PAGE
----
“Remember how many times we went up and down this river, Baptiste, while Adeline made the home?”
“I do, canoe. I would leave you at the top of the falls and walk the trail down to Calumet to get what she needed to put it together. Then you would bring me back to her. How many times, canoe? How many times?
“Remember when Adeline made her brooms and spoons from ash wood. We took them, you and me, canoe, down this river. I would carry you and her brooms down the rocks beside the falls to the Ottawa.”
“Yes, Baptiste. Then I would carry you across the river and to the town where people waited for her brooms.” The voice fell silent and they floated.
The Calumet River flows only about twenty feet wide below the bridge at the Brown Bennett Road and without rapids, through forests and open fields. It takes twists and turns and flows straight for stretches. Over this water Baptiste floated, needing nothing more than to drag his paddle to stay within the banks.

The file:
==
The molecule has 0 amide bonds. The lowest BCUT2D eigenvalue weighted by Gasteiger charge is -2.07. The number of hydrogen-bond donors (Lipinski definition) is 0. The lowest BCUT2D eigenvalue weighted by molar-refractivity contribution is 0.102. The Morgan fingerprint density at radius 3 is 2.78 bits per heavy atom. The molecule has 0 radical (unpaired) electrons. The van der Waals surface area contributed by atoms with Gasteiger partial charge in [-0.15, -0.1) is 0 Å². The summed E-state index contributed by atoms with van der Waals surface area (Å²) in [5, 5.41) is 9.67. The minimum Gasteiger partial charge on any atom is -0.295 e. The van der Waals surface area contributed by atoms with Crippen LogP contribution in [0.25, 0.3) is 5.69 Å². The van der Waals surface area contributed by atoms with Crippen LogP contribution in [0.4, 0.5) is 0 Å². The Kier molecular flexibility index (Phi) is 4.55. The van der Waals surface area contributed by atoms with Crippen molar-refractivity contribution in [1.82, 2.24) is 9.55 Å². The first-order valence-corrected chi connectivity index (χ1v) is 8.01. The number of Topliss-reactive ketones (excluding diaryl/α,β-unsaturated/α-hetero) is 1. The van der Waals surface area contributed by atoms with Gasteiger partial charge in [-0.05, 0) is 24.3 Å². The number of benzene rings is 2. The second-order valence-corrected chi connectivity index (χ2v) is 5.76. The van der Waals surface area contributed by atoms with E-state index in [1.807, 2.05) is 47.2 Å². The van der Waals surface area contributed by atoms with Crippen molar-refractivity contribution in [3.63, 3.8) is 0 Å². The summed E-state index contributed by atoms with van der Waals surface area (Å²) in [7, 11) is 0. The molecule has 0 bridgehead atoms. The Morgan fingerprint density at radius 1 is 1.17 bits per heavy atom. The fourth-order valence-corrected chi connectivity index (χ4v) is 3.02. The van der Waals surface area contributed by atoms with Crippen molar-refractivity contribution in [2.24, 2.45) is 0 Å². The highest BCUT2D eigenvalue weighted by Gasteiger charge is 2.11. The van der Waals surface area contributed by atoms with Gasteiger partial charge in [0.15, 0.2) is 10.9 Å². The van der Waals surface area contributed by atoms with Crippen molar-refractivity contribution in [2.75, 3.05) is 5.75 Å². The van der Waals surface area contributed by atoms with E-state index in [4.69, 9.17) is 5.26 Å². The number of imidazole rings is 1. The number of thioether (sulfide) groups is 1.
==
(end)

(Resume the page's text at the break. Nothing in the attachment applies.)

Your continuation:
While they floated on water, both canoe and man floated in consciousness; for one had been, and the other about to become. Baptiste’s mind moved over his years like his canoe moved on the river.
He saw Adeline as a young woman, flashing blue eyes and flaming red hair, stuffing moss between the timbers of their cabin and for a moment she was turning and smiling at him; hands dusty with oakum as she took his face and kissed him.
Then she was baking the first loaf of bread in the stove he had laboured so hard to get up that trail by the falls.
The canoe floated into an open space as Baptiste remembered when their first child Chantal had been born, with no help but from him. How he and canoe had hurried along this river the first time he had to leave Adeline and Chantal alone at the farm.
But Adeline was so strong. She hardly slowed down and that summer, the three laughed in the canoe on the lake on a lovely sunny day.
When Henrietta was born, Mrs. Mallette was there to help with delivery. Baptiste had passed nervous hours outside the cabin while she stayed inside with Adeline. He spent that time spreading some pine pitch on a repair to the canoe, making a mess with his efforts.
Canoe remembered that day well.
The sun was getting lower in the sky now, still not a breath of wind – but a chill when they passed through shadows, moving slowly but certainly forward.